MRI produces images through magnetic waves
Unlike an x-ray or a CT scan that exposes the patient to radiation, an MRI unit produces images through the use of magnetic waves. MRI exams are typically performed on the soft tissues of the body, such as the brain, the heart, internal organs, and the spinal cord.
Some patients are at a higher risk for burn than others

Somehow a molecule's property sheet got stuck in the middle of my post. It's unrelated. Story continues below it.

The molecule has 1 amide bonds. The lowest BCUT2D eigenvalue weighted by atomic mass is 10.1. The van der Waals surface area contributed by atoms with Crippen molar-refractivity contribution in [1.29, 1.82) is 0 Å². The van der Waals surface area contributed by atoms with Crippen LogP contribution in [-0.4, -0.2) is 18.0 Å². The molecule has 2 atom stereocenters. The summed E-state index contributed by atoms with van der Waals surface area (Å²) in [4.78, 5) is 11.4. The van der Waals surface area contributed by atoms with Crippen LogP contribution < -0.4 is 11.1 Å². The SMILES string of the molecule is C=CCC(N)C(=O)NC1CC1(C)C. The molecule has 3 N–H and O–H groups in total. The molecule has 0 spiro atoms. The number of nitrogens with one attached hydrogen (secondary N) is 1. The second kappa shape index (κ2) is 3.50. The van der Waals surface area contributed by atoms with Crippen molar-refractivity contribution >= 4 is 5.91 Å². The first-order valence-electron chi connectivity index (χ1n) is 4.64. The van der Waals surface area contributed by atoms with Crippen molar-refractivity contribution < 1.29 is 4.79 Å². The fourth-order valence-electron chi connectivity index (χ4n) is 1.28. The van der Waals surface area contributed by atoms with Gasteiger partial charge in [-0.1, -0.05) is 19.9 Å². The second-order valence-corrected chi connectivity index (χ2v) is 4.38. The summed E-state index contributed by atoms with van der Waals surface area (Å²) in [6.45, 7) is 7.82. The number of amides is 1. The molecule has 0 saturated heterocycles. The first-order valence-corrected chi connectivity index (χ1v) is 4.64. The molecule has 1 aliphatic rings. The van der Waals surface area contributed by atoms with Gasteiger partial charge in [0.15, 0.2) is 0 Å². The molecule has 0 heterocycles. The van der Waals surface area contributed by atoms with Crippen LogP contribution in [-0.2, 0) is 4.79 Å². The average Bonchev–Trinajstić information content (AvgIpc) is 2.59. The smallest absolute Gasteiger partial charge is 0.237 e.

The MRI unit, which is essentially a large magnet, has a magnetic force that is at least 10,000 times the strength of the Earth’s magnetic force. As MRI technology has evolved, the magnetic force of MRI units has become more and more powerful, thereby placing the patient at a greater risk for a burn injury. The MRI unit, like other magnets, magnetically attracts ferrous metallic objects. For example, patients with implantable wires from a pacemaker or defibrillator unit, a brain aneurysm clip, a cochlear implant, certain types of coronary artery stents, and various types of artificial joints are at a significantly increased risk for a thermal or burn injury when undergoing an MRI. Also, patients with older tattoos that are dark in color have an increased risk of a burn injury due to iron oxide within the dye.